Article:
Click photo to enlarge
Members of the Seaside and Marina ROTC flip their rifles in the air during the annual Labor Day Parade in Marina on Saturday.

Saturday was an occasion to play and to honor those who work, as a thousand people marched down Reservation Road in Marina amid cheering throngs of spectators in the city's 39th annual Labor Day Parade.

Among the participants were cops and kids, politicians and war heroes, marching bands, beauty queens, community organizations and, of course, a lot of hot cars and cool motorcycles.

Related: View a slideshow

Marina resident Butch Fernandez led the way in a cream-colored 1926 Ford Phantom Model-T, which he bought a few years back from a friend in Hawaii. It's the third year he has driven it in the parade.

He didn't take it to last month's Concours d'Elegance, though: "I don't have that kind of money," he said. "Even though I think my car would be competitive."

Fernandez's VIP passengers Saturday were the honorary grand marshal, Mayor Bruce Delgado, and the mayor's wife, Natalie.

"We're passing out coupons from our local businesses all along the parade route today to see if we can get an economic boost," the mayor said. "We've got all of these people coming out of their homes, and others visiting our town today, and we want them to know where they can get their hair cut, where they can eat, where they can shop for clothing, where they can get ice cream. ... I think that's a nice new twist.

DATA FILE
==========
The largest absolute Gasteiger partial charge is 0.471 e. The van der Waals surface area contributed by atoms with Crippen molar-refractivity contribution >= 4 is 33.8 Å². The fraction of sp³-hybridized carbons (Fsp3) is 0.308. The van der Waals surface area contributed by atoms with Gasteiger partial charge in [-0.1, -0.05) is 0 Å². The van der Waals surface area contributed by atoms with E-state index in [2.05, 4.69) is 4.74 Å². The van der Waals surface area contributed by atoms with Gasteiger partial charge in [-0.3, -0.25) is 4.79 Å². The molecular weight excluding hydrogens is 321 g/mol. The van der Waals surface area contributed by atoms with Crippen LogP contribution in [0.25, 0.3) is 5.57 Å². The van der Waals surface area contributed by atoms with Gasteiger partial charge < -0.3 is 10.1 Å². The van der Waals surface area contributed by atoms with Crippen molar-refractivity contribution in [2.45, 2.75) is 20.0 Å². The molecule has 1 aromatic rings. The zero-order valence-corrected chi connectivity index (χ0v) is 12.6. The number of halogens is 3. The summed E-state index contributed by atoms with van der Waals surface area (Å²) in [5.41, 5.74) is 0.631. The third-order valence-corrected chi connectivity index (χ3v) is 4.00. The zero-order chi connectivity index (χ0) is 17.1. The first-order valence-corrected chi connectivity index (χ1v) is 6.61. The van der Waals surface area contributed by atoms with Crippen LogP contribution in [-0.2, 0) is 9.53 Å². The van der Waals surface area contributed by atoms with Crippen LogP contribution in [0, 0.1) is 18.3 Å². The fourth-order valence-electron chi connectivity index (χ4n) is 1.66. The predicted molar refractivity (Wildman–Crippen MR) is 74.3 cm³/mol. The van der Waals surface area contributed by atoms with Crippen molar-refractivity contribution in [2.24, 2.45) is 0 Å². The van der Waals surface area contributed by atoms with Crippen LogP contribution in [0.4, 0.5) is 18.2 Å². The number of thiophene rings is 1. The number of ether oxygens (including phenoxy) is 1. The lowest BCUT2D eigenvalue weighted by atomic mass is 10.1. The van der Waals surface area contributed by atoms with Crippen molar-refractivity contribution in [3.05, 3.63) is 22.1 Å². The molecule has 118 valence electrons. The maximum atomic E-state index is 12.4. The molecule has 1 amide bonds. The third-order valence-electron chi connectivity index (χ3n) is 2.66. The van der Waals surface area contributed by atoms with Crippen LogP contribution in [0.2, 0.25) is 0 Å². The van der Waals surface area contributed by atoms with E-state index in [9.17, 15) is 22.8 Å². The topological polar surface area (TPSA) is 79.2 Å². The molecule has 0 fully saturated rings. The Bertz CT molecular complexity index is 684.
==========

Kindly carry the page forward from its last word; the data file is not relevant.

Advertisement

"

Delgado and Fernandez, a military veteran who spent 22 years with Monterey County's 173rd Airborne unit, led an eclectic line-up of entrants that included a raucous contingent from Marina Youth Soccer, athletes from Marina High School, a colorful group from the Monterey County Korean American Association of Fan Dancers, and the singing, dancing cast of "The Rocky Horror Show" from the Paper Wing Theatre Company.

The procession began at Crescent Avenue and concluded at the Marina Village Shopping Center, where townies and visitors congregated for a festival.

"We attached the parade to the festival two years ago, which is a nice way to bring everybody together in one place," Delgado said. "It's really a sweet tribute to who we are — a humble, very diverse, working-class town. I feel like we have a very quaint parade that hits a home run as far as who we are."

Dennis Taylor can be reached at 646-4344 or dtaylor@montereyherald.com.